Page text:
Even though there was little change in national new home sales, sales sank in the West and soared in the Northeast. The inventory of new homes for sale reached a 9-year high.
On a preliminary basis,
the sale of 51,000 new single-family homes were completed during February. Including prior-month sales, there have been 98,000 new home sold this year.
Making adjustments for seasonal factors, the annual rate of new home sales worked out to 618,000 last month, off less than a percent from the upwardly revised level for January.
The data was jointly released Friday by the Census Bureau and the Department of Housing and Urban Development.
The annual rate crept up less than a percent from the upwardly revised number for February 2017.
LendingTree Chief Economist
Tendayi Kapfidze said in a statement that sales were in line with market expectations.
“New home sales are amongst the most volatile and revision prone economic data series,” Kapfidze said. “At LendingTree we prefer to look through some of this by considering the three-month average to balance timeliness with information value. The three-month average of 631,000 is at the fourth highest level since the financial crisis.”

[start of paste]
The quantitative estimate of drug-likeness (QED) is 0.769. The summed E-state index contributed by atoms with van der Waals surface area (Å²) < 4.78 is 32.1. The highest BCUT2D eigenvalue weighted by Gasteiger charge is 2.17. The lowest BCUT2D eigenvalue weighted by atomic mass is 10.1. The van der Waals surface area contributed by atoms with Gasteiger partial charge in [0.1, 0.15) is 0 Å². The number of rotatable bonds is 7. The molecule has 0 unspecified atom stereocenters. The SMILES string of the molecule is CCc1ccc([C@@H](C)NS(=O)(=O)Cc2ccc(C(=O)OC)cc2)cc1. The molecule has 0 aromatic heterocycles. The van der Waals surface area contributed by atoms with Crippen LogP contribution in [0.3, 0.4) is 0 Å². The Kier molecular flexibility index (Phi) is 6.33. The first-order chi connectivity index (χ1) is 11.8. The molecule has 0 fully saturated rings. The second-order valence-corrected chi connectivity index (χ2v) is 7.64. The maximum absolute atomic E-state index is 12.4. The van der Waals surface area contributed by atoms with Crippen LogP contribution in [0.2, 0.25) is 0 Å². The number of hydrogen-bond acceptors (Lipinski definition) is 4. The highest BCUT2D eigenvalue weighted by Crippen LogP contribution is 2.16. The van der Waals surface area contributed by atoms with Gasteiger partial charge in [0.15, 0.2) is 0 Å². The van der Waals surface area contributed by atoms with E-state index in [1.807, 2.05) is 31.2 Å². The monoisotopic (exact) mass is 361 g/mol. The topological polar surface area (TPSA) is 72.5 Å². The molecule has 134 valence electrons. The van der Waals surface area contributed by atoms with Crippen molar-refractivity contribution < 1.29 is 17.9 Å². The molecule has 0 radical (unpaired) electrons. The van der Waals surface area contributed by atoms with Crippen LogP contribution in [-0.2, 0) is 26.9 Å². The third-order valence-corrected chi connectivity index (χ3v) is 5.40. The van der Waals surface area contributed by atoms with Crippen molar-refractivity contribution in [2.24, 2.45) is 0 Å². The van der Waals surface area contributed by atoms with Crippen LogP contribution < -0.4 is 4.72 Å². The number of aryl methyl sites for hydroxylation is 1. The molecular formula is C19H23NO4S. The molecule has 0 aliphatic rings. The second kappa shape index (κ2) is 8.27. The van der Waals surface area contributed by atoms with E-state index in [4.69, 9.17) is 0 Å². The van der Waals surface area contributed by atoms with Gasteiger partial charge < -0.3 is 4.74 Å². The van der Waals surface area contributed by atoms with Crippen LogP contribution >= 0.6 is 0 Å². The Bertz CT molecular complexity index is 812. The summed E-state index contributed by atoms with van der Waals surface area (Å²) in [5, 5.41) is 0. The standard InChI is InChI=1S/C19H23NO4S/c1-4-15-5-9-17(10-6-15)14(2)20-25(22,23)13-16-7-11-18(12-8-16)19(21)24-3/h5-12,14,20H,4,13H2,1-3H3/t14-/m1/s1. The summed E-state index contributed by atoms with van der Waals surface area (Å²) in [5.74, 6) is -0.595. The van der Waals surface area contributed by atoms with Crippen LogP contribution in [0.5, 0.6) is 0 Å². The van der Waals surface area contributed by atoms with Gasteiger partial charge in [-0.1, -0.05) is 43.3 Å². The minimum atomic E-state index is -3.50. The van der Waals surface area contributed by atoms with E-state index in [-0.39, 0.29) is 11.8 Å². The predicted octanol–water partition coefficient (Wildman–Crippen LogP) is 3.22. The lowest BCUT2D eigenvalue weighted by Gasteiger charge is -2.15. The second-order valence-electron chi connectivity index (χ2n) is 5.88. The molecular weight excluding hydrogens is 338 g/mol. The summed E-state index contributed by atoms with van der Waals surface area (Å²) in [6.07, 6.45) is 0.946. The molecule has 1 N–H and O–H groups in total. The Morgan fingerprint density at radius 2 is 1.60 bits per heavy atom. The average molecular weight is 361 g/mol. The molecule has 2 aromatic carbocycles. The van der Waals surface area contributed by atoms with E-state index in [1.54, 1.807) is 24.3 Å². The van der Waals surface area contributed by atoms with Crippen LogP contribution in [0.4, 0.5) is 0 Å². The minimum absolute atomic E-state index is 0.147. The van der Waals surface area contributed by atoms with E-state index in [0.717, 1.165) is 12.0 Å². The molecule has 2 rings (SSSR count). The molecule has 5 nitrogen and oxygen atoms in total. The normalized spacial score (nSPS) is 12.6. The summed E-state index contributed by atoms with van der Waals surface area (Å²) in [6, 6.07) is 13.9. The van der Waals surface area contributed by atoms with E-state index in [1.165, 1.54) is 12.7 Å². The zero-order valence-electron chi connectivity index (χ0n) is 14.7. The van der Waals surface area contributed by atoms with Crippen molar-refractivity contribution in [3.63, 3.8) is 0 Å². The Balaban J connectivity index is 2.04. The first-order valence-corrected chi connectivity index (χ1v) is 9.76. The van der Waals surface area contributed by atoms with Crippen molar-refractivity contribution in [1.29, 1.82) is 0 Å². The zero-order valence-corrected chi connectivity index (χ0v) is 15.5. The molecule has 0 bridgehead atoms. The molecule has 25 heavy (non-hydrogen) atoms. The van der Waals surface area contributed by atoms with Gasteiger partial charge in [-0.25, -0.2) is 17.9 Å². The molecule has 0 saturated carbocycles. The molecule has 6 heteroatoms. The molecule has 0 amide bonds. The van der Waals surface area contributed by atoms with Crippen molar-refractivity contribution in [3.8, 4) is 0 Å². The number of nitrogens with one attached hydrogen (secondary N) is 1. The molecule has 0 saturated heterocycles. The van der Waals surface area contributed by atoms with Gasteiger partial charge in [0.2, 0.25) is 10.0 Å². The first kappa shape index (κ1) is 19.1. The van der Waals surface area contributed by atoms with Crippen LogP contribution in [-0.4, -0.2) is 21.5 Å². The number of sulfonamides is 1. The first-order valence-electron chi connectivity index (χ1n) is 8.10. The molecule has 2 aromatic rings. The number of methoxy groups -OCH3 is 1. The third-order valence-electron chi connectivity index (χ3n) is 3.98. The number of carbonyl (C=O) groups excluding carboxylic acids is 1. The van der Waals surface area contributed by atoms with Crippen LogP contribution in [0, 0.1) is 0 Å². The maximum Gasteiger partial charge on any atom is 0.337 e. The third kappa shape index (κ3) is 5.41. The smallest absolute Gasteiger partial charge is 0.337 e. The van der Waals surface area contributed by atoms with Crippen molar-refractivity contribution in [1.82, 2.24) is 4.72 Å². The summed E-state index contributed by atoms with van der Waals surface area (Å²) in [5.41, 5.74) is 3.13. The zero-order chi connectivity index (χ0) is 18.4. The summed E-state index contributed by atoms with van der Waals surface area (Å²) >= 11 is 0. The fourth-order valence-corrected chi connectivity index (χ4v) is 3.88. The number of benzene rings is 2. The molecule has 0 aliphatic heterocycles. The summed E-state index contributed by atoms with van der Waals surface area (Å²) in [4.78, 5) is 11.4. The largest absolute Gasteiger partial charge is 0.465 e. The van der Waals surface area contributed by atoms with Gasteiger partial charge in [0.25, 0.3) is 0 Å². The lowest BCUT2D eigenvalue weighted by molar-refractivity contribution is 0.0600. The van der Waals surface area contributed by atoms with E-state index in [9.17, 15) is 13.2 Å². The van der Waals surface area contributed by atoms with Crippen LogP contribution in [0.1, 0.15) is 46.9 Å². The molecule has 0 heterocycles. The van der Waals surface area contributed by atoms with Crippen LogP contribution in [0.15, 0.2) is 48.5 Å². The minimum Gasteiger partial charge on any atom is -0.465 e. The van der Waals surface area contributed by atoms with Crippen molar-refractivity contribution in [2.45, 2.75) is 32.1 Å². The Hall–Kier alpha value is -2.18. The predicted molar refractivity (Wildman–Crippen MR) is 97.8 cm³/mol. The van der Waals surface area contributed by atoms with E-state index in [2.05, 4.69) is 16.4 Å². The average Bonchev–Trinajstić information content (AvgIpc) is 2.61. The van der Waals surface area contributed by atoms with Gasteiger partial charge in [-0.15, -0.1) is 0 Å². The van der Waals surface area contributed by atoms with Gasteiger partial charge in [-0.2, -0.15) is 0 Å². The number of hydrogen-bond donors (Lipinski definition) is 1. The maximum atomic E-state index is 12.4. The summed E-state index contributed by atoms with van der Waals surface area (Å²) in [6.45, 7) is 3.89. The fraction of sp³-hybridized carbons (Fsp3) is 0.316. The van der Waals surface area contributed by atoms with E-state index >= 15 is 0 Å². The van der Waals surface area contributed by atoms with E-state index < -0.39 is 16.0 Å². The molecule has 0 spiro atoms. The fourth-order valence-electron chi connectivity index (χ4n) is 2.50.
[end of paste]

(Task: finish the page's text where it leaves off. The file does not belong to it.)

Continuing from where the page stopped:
New home sales in the West came in an a seasonally adjusted annual rate of 164,000, sinking from January by 18 percent — the worst of any region. Sales in the Midwest fell 4 percent to 79,000.
But the rate in the South increased 9 percent to a seasonally adjusted annual rate of 338,000, while the Northeast’s rate soared 19 percent to 37,000.
As of Feb. 28, there were a seasonally adjusted 305,000 new U.S. homes for sale —
the most since March 2009 when the number was 311,000.
At the current rate of sales, the supply worked out to 5.9 months.
The median sales price in February 2018 was $326,800, while the average price was $376,700.
“The recent upward revisions to the sales numbers reflect our forecast for a gradual strengthening of the single-family housing sector in 2018,” National Association of Home Builders Chief Economist Robert Dietz said in the report. “Demographic tailwinds point to higher demand for single-family homes in the months ahead. Combined with solid job market data, we expect more consumers to enter the housing market this year.”